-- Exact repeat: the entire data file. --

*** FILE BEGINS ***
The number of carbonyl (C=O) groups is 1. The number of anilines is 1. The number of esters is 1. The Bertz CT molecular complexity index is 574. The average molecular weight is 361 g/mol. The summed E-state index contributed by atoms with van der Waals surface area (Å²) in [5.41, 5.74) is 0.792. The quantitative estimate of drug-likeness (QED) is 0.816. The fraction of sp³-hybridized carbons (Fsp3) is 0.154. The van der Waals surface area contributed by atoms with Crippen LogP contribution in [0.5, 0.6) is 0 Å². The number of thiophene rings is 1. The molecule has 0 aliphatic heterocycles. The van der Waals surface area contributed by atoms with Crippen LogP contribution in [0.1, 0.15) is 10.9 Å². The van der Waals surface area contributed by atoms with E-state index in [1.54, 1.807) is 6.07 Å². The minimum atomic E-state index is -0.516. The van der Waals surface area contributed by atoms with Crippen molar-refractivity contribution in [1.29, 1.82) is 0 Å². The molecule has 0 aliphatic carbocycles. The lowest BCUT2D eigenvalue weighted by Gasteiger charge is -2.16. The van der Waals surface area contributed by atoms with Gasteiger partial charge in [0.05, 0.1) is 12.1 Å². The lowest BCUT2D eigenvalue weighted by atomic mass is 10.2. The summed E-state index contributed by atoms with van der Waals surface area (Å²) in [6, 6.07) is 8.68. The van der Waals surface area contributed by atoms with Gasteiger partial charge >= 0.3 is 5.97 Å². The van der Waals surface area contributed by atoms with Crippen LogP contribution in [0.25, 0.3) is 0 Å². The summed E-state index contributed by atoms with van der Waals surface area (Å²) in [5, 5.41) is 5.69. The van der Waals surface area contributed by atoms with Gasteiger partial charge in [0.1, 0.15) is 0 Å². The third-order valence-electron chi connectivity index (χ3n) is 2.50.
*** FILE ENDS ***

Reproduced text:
The number of carbonyl (C=O) groups is 1. The number of anilines is 1. The number of esters is 1. The Bertz CT molecular complexity index is 574. The average molecular weight is 361 g/mol. The summed E-state index contributed by atoms with van der Waals surface area (Å²) in [5.41, 5.74) is 0.792. The quantitative estimate of drug-likeness (QED) is 0.816. The fraction of sp³-hybridized carbons (Fsp3) is 0.154. The van der Waals surface area contributed by atoms with Crippen LogP contribution in [0.5, 0.6) is 0 Å². The number of thiophene rings is 1. The molecule has 0 aliphatic heterocycles. The van der Waals surface area contributed by atoms with Crippen LogP contribution in [0.1, 0.15) is 10.9 Å². The van der Waals surface area contributed by atoms with E-state index in [1.54, 1.807) is 6.07 Å². The minimum atomic E-state index is -0.516. The van der Waals surface area contributed by atoms with Crippen molar-refractivity contribution in [1.29, 1.82) is 0 Å². The molecule has 0 aliphatic carbocycles. The lowest BCUT2D eigenvalue weighted by Gasteiger charge is -2.16. The van der Waals surface area contributed by atoms with Gasteiger partial charge in [0.05, 0.1) is 12.1 Å². The lowest BCUT2D eigenvalue weighted by atomic mass is 10.2. The summed E-state index contributed by atoms with van der Waals surface area (Å²) in [6, 6.07) is 8.68. The van der Waals surface area contributed by atoms with Gasteiger partial charge >= 0.3 is 5.97 Å². The van der Waals surface area contributed by atoms with Crippen LogP contribution in [0.25, 0.3) is 0 Å². The summed E-state index contributed by atoms with van der Waals surface area (Å²) in [5, 5.41) is 5.69. The van der Waals surface area contributed by atoms with Gasteiger partial charge in [0.1, 0.15) is 0 Å². The third-order valence-electron chi connectivity index (χ3n) is 2.50.